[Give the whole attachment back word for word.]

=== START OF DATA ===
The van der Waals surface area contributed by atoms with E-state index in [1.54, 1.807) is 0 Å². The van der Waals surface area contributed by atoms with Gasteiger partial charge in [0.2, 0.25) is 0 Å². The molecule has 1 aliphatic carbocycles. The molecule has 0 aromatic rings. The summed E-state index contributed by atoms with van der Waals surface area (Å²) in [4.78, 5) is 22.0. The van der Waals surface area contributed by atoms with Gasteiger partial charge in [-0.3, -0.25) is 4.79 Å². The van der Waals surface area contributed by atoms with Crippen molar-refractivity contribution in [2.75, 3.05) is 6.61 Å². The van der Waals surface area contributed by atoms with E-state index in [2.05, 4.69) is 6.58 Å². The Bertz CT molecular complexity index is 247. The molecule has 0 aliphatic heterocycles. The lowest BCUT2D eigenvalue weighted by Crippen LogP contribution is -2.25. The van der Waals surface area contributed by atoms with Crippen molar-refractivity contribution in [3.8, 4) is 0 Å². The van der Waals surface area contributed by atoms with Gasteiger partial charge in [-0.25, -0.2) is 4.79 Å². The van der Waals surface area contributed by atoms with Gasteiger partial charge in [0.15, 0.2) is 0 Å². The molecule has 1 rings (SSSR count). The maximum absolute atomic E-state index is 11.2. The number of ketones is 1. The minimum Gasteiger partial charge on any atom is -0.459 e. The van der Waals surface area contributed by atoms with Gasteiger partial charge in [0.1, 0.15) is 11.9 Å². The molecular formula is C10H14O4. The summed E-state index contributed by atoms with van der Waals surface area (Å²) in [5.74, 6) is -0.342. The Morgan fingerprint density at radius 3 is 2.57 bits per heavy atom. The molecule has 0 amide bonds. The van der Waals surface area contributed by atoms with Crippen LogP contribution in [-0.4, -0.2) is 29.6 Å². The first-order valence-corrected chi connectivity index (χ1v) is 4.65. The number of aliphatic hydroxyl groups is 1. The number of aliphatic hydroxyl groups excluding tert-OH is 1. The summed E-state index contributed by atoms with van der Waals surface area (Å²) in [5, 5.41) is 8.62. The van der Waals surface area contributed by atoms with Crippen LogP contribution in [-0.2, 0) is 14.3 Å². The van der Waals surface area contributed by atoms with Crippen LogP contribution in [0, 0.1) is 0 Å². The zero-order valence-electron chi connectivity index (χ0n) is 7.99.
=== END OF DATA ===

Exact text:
The van der Waals surface area contributed by atoms with E-state index in [1.54, 1.807) is 0 Å². The van der Waals surface area contributed by atoms with Gasteiger partial charge in [0.2, 0.25) is 0 Å². The molecule has 1 aliphatic carbocycles. The molecule has 0 aromatic rings. The summed E-state index contributed by atoms with van der Waals surface area (Å²) in [4.78, 5) is 22.0. The van der Waals surface area contributed by atoms with Gasteiger partial charge in [-0.3, -0.25) is 4.79 Å². The van der Waals surface area contributed by atoms with Crippen molar-refractivity contribution in [2.75, 3.05) is 6.61 Å². The van der Waals surface area contributed by atoms with E-state index in [2.05, 4.69) is 6.58 Å². The Bertz CT molecular complexity index is 247. The molecule has 0 aliphatic heterocycles. The lowest BCUT2D eigenvalue weighted by Crippen LogP contribution is -2.25. The van der Waals surface area contributed by atoms with Crippen molar-refractivity contribution in [3.8, 4) is 0 Å². The van der Waals surface area contributed by atoms with Gasteiger partial charge in [-0.25, -0.2) is 4.79 Å². The van der Waals surface area contributed by atoms with Gasteiger partial charge in [0.15, 0.2) is 0 Å². The molecule has 1 rings (SSSR count). The maximum absolute atomic E-state index is 11.2. The number of ketones is 1. The minimum Gasteiger partial charge on any atom is -0.459 e. The van der Waals surface area contributed by atoms with Gasteiger partial charge in [0.1, 0.15) is 11.9 Å². The molecular formula is C10H14O4. The summed E-state index contributed by atoms with van der Waals surface area (Å²) in [5.74, 6) is -0.342. The Morgan fingerprint density at radius 3 is 2.57 bits per heavy atom. The molecule has 0 amide bonds. The van der Waals surface area contributed by atoms with Crippen LogP contribution in [-0.4, -0.2) is 29.6 Å². The first-order valence-corrected chi connectivity index (χ1v) is 4.65. The number of aliphatic hydroxyl groups is 1. The number of aliphatic hydroxyl groups excluding tert-OH is 1. The summed E-state index contributed by atoms with van der Waals surface area (Å²) in [5, 5.41) is 8.62. The van der Waals surface area contributed by atoms with Crippen LogP contribution in [-0.2, 0) is 14.3 Å². The van der Waals surface area contributed by atoms with Crippen LogP contribution in [0, 0.1) is 0 Å². The zero-order valence-electron chi connectivity index (χ0n) is 7.99.